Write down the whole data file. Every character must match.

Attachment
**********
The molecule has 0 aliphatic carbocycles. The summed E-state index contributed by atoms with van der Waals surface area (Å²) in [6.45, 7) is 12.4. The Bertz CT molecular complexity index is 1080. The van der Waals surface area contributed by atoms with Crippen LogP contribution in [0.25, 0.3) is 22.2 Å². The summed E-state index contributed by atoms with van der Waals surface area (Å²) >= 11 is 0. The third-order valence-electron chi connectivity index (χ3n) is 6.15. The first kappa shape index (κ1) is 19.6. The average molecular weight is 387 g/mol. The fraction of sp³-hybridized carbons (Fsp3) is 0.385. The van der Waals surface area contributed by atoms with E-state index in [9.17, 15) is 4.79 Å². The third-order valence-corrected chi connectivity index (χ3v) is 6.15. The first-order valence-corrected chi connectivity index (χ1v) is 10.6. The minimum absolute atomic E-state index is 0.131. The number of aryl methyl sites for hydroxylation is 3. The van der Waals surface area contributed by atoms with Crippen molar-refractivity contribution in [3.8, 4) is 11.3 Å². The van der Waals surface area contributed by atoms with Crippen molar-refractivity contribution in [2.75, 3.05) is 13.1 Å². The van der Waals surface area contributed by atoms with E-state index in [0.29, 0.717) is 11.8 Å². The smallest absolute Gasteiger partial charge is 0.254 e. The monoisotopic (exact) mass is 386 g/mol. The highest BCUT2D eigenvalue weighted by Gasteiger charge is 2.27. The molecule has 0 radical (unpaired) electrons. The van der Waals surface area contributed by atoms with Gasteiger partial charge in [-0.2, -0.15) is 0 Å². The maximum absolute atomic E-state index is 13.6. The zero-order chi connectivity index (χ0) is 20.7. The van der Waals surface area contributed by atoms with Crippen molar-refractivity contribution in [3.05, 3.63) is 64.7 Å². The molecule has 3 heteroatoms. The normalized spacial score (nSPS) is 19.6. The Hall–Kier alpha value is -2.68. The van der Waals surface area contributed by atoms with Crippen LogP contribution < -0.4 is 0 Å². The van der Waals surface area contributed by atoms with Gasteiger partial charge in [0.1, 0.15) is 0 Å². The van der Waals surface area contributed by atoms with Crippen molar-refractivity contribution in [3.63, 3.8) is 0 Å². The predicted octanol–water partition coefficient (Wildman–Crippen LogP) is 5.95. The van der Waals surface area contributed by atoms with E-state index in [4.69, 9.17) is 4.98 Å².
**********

The molecule has 0 aliphatic carbocycles. The summed E-state index contributed by atoms with van der Waals surface area (Å²) in [6.45, 7) is 12.4. The Bertz CT molecular complexity index is 1080. The van der Waals surface area contributed by atoms with Crippen LogP contribution in [0.25, 0.3) is 22.2 Å². The summed E-state index contributed by atoms with van der Waals surface area (Å²) >= 11 is 0. The third-order valence-electron chi connectivity index (χ3n) is 6.15. The first kappa shape index (κ1) is 19.6. The average molecular weight is 387 g/mol. The fraction of sp³-hybridized carbons (Fsp3) is 0.385. The van der Waals surface area contributed by atoms with E-state index in [9.17, 15) is 4.79 Å². The third-order valence-corrected chi connectivity index (χ3v) is 6.15. The first-order valence-corrected chi connectivity index (χ1v) is 10.6. The minimum absolute atomic E-state index is 0.131. The number of aryl methyl sites for hydroxylation is 3. The van der Waals surface area contributed by atoms with Crippen molar-refractivity contribution in [3.8, 4) is 11.3 Å². The van der Waals surface area contributed by atoms with Crippen molar-refractivity contribution in [2.75, 3.05) is 13.1 Å². The van der Waals surface area contributed by atoms with E-state index in [0.29, 0.717) is 11.8 Å². The smallest absolute Gasteiger partial charge is 0.254 e. The monoisotopic (exact) mass is 386 g/mol. The highest BCUT2D eigenvalue weighted by Gasteiger charge is 2.27. The molecule has 0 radical (unpaired) electrons. The van der Waals surface area contributed by atoms with Gasteiger partial charge in [-0.2, -0.15) is 0 Å². The maximum absolute atomic E-state index is 13.6. The zero-order chi connectivity index (χ0) is 20.7. The van der Waals surface area contributed by atoms with Crippen molar-refractivity contribution in [3.05, 3.63) is 64.7 Å². The molecule has 3 heteroatoms. The normalized spacial score (nSPS) is 19.6. The Hall–Kier alpha value is -2.68. The van der Waals surface area contributed by atoms with Crippen LogP contribution < -0.4 is 0 Å². The van der Waals surface area contributed by atoms with Gasteiger partial charge in [0.1, 0.15) is 0 Å². The van der Waals surface area contributed by atoms with Crippen molar-refractivity contribution in [3.63, 3.8) is 0 Å². The predicted octanol–water partition coefficient (Wildman–Crippen LogP) is 5.95. The van der Waals surface area contributed by atoms with E-state index in [4.69, 9.17) is 4.98 Å².